For thousands of years, leaves from the Ginkgo biloba tree have been a common treatment in Chinese medicine. In the U.S., many take ginkgo supplements in the belief that they will improve memory and sharpen thinking.
Why do people take ginkgo?
Some studies have found that in healthy people, ginkgo might modestly boost memory and cognitive speed. Other studies have not found a benefit.
Several ginkgo studies have shown that it can help with memory problems caused by dementia or Alzheimer’s disease. It seems to help prevent the progression of dementia symptoms, especially if the dementia is thought to be the result of atherosclerotic vascular disease. It does not seem to prevent dementia or Alzheimer’s, however.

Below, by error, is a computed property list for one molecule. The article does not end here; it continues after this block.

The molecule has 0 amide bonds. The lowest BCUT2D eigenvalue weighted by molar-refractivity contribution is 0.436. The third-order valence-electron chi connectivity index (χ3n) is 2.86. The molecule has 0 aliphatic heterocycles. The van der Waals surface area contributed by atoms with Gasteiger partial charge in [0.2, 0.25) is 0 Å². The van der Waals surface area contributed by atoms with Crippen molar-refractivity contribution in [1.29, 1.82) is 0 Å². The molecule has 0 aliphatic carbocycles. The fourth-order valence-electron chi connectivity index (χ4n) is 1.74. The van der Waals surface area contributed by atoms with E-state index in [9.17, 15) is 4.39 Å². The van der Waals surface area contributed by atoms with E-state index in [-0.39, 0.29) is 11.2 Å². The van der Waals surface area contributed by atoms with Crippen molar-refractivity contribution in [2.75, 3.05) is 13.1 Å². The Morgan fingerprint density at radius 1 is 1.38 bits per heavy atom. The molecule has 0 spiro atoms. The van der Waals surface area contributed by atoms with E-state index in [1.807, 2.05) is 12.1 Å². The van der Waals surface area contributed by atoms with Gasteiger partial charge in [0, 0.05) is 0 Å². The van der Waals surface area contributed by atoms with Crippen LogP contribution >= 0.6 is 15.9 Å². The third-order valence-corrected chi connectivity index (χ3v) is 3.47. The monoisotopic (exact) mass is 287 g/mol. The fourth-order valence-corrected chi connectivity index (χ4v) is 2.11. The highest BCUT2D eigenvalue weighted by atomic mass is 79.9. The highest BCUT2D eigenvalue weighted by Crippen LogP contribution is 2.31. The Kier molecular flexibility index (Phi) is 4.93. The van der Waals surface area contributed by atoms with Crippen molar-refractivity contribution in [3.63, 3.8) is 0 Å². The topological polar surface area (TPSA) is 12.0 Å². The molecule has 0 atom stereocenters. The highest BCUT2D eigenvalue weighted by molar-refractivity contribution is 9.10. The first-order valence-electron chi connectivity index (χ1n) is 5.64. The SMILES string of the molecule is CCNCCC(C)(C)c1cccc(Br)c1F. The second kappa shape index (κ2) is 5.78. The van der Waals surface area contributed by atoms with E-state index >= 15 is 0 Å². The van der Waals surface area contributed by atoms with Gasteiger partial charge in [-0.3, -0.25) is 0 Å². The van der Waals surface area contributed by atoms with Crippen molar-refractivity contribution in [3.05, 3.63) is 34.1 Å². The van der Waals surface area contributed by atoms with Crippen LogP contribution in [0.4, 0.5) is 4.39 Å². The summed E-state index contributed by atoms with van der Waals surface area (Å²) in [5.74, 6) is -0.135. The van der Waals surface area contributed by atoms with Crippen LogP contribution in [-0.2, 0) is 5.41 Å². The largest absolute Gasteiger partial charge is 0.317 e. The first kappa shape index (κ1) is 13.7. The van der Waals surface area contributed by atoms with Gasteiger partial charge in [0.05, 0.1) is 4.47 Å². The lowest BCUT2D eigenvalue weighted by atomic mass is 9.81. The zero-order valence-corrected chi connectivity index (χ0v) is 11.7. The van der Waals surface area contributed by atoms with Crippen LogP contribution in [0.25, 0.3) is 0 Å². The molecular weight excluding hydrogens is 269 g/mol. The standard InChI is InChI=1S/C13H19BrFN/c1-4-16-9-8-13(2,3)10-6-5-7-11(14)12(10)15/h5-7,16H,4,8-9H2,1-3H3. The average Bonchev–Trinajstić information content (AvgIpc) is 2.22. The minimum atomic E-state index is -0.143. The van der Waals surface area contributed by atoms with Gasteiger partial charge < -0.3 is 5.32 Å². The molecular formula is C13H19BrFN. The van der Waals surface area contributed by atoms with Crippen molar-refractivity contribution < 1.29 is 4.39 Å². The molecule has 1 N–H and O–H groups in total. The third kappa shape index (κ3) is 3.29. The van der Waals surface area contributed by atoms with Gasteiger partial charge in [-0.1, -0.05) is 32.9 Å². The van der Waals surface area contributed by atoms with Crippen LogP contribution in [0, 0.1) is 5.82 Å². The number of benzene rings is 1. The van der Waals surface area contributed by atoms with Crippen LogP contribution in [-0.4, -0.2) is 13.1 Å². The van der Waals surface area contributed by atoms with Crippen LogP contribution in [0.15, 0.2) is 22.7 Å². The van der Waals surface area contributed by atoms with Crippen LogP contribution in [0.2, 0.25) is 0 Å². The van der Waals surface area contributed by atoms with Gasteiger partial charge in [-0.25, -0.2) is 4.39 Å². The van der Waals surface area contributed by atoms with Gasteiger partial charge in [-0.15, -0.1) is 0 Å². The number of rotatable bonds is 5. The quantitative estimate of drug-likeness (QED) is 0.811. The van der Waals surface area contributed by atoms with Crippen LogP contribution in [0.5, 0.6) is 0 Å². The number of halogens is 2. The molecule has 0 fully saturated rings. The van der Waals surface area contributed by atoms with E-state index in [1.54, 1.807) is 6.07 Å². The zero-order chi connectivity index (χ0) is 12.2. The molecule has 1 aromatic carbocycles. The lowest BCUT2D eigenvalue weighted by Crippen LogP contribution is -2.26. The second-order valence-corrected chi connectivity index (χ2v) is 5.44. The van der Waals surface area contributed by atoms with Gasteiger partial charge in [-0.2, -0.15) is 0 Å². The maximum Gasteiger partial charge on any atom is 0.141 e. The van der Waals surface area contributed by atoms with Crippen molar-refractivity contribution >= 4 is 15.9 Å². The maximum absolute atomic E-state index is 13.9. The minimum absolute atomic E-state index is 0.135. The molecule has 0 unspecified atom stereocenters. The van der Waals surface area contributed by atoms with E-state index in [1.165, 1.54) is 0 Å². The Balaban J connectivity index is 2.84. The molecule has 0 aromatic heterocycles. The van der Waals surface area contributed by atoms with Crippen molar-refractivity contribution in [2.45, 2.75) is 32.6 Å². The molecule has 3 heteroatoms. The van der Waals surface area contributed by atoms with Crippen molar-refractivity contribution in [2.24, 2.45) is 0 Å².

There's good evidence that ginkgo might ease leg pain caused by clogged arteries. It might also help with some other circulation problems. In addition, ginkgo may relieve PMS symptoms, like breast tenderness and mood changes.
Researchers have studied ginkgo for many other conditions, including ADHD, depression and other psychological conditions, multiple sclerosis, and tinnitus from a vascular origin. Some people are also using ginkgo to prevent high altitude sickness, though studies have not yet established that it’s effective for that. Many uses of ginkgo show promise, but more research needs to be done.
How much ginkgo should you take?
There is no standard dose of ginkgo biloba supplements. However, in medical studies, almost all clinical trials have used a standardized extract of ginkgo, standardized to 24% flavone glycosides and 6% terpene lactones. A common dose in people with dementia is 40 milligrams of that extract three times daily. For improving cognitive function in healthy people, studies have used between 120 milligrams to 600 milligrams of the extract daily.
No matter why you're using ginkgo, experts suggest starting at a low dose (120 miligrams daily) and increasing gradually. Get advice from your doctor.